PHILIPSBURG–Conditions at the Pointe Blanche prison continue to be a source of grave concern, says the Law Enforcement Council following completion of a report presented on January 13. The report will be publicly available as of February 24.
The first inspection was conducted in October 2016, followed by its report that was presented to the Minister of Justice in January. In this latest report, the Council inspected the legal status of prisoners, based on nine national and international criteria.
In general, the Council concluded that the legal status of prisoners is not, or not sufficiently, guaranteed in the Pointe Blanche prison and remand centre. The Council stresses that, in the short term, the focus should be on the various topics that need to be addressed to meet the minimal requirements of acceptable standards.
The Council believes with regret that the situation has only become worse since the findings of its report completed in 2014. The group additionally inspected key aspects related to prison personnel and of the organisation itself.
The shortage of personnel, lack of training, lack of communication, an integrity policy which is still in draft form, the lack of a clear direction of the prison and the role of the employees overall, all have an adverse effect on the organisation’s functioning and a negative effect on the quality of the primary process of detention.
Basic necessities that are essential for the closed setting of a prison are missing, including a functional wall around the prison area, functional locks and safety equipment to be used while working.
The Council basically found various shortcomings of conditions and resources that a prison requires to ensure a healthy living and working environment for inmates and personnel respectively.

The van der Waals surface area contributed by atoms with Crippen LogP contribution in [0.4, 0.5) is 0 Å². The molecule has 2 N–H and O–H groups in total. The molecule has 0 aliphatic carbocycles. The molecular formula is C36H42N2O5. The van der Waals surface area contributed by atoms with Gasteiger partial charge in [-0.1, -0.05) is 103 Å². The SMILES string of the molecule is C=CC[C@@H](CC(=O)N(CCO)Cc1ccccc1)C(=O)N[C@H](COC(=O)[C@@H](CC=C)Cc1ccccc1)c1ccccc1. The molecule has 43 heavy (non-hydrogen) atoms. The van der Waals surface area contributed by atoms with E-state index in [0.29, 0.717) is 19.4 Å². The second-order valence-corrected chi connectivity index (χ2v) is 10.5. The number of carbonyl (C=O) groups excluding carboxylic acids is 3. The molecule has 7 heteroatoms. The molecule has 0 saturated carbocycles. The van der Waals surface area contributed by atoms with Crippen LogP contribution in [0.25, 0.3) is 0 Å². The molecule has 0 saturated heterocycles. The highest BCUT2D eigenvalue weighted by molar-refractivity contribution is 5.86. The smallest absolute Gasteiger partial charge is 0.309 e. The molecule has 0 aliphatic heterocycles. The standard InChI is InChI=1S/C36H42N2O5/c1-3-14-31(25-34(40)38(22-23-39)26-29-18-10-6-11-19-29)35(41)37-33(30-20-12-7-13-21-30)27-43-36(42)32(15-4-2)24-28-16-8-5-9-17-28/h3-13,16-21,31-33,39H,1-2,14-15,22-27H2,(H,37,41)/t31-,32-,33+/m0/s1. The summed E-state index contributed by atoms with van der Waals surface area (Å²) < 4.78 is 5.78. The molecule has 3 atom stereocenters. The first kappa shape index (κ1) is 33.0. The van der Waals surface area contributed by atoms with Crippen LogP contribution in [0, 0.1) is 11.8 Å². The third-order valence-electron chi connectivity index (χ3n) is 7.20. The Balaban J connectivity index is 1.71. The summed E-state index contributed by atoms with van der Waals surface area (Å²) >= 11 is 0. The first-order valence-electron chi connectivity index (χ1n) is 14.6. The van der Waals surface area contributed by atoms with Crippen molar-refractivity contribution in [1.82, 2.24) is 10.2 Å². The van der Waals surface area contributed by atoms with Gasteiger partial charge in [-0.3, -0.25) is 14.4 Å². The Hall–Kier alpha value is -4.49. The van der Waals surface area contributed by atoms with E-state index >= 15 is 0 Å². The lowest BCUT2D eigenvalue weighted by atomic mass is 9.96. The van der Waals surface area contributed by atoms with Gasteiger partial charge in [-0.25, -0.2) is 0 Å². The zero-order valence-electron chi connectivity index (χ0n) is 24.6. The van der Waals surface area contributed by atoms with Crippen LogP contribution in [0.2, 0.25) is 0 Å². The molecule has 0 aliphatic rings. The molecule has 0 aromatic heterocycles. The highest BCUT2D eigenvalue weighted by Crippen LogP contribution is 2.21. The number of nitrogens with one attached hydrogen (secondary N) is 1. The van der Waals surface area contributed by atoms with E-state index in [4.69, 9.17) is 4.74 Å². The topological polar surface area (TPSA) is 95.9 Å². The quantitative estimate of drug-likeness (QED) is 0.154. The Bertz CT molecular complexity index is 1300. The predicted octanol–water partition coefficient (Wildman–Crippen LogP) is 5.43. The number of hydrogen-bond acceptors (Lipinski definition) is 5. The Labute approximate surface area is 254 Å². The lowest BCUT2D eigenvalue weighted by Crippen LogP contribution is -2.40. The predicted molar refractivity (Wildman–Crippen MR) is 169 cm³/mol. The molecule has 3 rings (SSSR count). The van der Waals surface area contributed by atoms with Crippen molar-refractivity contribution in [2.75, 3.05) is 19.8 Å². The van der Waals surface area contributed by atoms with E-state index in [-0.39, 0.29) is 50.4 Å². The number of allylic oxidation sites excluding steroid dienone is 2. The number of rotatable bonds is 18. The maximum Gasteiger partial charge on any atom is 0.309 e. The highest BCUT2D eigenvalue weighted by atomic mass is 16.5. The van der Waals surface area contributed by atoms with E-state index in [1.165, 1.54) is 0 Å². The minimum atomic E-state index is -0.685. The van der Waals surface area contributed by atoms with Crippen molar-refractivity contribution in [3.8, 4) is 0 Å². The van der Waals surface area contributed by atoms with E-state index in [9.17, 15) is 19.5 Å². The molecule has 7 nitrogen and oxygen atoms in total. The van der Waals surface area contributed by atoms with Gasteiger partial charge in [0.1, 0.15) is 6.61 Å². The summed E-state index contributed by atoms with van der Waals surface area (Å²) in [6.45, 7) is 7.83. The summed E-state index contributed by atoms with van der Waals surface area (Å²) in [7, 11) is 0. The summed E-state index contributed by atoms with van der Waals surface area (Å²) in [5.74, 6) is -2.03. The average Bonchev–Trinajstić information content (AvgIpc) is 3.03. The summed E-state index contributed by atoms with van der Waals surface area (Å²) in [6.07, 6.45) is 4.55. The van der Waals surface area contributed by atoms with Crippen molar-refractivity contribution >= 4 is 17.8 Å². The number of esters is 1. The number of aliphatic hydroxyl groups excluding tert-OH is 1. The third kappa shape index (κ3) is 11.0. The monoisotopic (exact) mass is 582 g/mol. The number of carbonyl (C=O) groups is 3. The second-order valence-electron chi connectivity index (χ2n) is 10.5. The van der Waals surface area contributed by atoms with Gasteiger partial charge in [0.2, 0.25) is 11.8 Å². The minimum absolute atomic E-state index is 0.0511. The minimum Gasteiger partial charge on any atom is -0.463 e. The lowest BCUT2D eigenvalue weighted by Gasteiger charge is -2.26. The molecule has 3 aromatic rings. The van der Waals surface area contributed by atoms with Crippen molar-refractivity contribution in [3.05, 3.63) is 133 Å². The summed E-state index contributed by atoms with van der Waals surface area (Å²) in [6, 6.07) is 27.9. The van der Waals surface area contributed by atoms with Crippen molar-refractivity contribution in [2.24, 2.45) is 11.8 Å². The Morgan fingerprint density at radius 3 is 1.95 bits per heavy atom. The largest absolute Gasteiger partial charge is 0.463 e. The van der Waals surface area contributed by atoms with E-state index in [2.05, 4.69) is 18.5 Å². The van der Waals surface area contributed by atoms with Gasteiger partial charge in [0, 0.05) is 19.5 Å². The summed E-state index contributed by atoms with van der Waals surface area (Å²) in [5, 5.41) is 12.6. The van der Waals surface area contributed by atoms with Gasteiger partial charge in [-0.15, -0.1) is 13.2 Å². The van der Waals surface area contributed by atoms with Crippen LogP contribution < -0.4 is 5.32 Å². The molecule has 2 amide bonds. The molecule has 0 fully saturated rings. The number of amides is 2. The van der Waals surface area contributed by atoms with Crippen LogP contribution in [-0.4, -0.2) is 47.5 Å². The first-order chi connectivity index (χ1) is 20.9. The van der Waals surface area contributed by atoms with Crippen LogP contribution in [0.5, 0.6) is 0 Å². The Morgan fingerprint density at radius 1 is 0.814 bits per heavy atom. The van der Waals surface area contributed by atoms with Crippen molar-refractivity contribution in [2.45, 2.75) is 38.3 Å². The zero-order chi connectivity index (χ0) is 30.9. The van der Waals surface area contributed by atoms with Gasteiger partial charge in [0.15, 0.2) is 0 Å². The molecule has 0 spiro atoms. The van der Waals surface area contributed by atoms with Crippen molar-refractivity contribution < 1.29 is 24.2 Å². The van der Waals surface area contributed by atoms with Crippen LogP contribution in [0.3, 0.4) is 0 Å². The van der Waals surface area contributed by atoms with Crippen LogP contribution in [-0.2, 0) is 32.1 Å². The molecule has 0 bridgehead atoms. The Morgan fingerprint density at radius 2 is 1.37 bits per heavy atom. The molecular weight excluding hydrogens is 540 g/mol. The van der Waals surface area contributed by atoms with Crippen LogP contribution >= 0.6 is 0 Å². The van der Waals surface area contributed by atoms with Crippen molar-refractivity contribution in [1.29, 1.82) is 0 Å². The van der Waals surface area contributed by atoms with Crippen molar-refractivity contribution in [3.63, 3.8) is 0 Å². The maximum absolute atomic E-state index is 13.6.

In its report, the Law Enforcement Council also incorporated the 13 recommendations made by the CPT in 2015 for the explicit purpose of contributing to compliance with international standards and much-needed improvements.
The Council concluded that the country of St. Maarten has virtually not acted on any of the CPT’s recommendations.
It should be obvious that the non-compliance with minimal national and international standards and regulations, and all difficulties the prison is facing, go far beyond the reach of that organisation and perhaps even the country itself.
Beyond this, the Council stressed that the serious consequences of these issues imply not only the responsibilities of the country of St. Maarten but those of the Dutch Kingdom as well.
Following its most recent endeavours, the Council has made 18 recommendations, including one mentioned earlier: to follow up on the CPT’s recommendations.
The Council has had constructive meetings with the Minister of Justice regarding the precarious situation at the Point Blanche prison. While the Government attention needed has often been sporadic and has not led to decisive action, the Council is encouraged that the prison is currently one of the top priorities of the Minister of Justice.
With its reports and recommendations as well as with ongoing dialogue about the prison, the Council strives to contribute to a proper functioning of the institution and encourages all actions and measures taken towards (further) structural improvement.
In this regard, the Council will continue to monitor initiatives spearheaded by the Minister of Justice. The Council expects to produce the final two reports (internal/external safety and security; rehabilitation and treatment) of the threefold inspection by April upcoming.
This first report, as well as all other reports of inspections conducted by the Council, can be found on the Council’s official website
www.raadrechtshandhaving.com in the St. Maarten section.